The above pair of photos has been circulating on Twitter and are meant to depict Adjusted EBITDA versus Cash Flow — the suggestion being that sellers occasionally overrepresent the amount of cash their businesses generate by aggressively adding back expenses that are supposedly temporary or otherwise not representative of normal operations. Of course, this characterization is unfair. Most sellers and brokers strive to make an accurate representation of a company's earnings because they are honest people, and they are also aware that the truth will come out in due diligence.
This does not mean there are no gray areas. And because buyers, sellers, and bankers often think in terms of Adjusted EBITDA multiples, coming to an agreement on the Adjusted EBITDA can be a matter of some contention.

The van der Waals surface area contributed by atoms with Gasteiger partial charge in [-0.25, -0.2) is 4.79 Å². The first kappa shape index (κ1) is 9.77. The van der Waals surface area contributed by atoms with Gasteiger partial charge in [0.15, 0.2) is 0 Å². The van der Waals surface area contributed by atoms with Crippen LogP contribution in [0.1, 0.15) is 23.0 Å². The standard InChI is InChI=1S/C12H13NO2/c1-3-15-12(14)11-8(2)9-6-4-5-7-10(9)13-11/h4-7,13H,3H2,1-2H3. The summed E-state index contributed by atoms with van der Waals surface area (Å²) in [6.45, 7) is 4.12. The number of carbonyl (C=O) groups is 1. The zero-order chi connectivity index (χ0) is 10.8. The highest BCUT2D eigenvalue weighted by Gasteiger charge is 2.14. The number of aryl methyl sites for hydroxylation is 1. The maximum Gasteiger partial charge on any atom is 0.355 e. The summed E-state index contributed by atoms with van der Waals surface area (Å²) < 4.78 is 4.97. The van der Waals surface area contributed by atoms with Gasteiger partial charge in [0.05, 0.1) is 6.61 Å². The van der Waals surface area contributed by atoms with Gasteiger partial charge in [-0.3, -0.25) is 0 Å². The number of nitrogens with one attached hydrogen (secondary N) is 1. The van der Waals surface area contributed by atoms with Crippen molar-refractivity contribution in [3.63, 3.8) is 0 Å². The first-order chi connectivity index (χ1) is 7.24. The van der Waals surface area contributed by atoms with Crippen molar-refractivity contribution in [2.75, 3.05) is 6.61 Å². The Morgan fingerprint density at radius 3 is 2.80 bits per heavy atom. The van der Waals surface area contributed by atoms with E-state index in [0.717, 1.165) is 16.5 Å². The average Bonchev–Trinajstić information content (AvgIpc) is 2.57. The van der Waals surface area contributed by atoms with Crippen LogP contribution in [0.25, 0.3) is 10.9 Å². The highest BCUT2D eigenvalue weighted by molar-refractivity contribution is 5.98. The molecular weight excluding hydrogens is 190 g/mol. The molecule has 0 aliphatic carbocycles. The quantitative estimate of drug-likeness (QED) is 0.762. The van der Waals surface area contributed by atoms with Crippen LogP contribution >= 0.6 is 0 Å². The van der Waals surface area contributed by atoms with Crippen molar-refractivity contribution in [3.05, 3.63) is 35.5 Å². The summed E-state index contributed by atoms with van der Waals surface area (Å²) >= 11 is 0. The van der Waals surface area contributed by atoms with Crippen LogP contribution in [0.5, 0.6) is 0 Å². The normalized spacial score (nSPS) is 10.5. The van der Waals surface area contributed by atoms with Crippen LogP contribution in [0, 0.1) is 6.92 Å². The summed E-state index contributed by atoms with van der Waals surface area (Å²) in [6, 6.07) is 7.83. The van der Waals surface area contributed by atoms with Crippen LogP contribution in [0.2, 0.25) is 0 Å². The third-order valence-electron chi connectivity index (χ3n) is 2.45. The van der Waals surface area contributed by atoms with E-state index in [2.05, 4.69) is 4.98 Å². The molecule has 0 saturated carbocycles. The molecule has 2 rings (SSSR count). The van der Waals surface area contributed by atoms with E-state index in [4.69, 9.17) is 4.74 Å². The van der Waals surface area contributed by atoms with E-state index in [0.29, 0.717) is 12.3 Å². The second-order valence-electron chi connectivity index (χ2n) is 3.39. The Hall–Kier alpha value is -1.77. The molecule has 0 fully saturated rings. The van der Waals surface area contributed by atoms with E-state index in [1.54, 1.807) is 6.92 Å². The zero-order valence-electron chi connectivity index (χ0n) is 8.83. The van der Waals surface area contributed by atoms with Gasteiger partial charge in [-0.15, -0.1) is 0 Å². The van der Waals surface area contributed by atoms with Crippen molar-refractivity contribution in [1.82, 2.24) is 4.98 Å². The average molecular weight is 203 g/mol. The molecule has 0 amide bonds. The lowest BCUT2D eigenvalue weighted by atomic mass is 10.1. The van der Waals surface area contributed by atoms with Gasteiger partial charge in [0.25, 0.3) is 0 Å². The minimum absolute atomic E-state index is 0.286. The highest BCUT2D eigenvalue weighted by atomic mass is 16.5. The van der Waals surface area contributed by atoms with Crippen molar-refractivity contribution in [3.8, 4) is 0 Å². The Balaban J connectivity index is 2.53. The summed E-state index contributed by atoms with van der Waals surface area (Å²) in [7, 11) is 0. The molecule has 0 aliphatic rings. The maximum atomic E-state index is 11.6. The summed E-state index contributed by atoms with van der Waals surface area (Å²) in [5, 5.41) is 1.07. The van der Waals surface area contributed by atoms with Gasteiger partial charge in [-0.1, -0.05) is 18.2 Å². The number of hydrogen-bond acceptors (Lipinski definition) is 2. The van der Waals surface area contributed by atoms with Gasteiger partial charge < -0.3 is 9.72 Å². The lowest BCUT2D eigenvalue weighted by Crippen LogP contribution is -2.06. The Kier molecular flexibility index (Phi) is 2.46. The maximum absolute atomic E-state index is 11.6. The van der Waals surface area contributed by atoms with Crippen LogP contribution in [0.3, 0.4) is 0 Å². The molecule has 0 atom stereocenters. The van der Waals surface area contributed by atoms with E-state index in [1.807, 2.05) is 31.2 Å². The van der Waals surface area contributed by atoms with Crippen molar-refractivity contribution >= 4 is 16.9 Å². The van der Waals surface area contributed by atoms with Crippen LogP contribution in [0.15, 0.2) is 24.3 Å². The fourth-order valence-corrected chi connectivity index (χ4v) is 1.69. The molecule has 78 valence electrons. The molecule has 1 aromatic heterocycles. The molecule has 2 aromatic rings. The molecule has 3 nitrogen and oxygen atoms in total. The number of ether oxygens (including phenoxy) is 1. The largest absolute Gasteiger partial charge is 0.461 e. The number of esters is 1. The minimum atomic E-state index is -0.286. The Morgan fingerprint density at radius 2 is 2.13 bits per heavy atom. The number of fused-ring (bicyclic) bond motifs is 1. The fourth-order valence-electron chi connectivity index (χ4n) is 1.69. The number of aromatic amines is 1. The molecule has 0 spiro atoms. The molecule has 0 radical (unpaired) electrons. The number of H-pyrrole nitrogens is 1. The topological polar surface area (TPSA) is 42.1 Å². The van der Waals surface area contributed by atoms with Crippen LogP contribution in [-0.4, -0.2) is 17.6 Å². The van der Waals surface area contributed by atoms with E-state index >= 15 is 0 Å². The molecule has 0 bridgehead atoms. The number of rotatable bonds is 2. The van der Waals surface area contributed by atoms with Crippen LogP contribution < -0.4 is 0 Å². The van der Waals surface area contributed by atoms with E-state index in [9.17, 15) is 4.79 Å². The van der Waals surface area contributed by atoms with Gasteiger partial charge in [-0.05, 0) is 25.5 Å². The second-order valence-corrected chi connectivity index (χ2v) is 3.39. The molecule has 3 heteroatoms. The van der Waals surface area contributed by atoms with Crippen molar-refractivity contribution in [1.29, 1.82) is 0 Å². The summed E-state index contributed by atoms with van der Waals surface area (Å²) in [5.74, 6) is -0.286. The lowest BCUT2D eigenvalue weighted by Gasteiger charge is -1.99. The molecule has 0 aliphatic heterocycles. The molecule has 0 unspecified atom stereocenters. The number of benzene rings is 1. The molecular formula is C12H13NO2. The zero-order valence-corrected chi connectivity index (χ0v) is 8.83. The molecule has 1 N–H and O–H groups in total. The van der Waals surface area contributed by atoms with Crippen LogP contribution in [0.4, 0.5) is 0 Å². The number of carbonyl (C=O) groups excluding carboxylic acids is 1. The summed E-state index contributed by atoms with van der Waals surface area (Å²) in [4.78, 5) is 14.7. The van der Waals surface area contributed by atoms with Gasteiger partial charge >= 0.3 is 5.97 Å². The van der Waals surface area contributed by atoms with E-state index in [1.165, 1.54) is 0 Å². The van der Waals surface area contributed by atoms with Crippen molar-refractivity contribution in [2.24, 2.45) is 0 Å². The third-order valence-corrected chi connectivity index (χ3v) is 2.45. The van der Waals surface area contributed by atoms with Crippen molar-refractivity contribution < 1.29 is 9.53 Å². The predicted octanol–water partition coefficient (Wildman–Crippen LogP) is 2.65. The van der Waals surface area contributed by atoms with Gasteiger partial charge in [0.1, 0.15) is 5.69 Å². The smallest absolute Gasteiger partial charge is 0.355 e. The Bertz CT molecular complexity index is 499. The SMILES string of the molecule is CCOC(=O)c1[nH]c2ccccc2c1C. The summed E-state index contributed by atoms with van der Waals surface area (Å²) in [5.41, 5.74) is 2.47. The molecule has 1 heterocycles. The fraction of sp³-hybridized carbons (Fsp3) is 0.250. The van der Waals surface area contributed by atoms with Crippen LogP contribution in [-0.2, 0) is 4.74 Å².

EBITDA is a straightforward calculation off of the Income Statement or P&L. The adjustments is where the controversy can come in. These adjustments, also commonly called "add-backs" though they are not always positive, are intended to provide "normalized" earnings. For example, if an owner is paying himself a salary that is above market rate, the portion of the salary above market rate could reasonably be added back.
A good practice when thinking about whether a given adjustment to EBITDA is reasonable to ask oneself, would another owner be able to run this business with similar success absent whatever the expense in question paid for? Making this more concrete, here are some broad guidelines: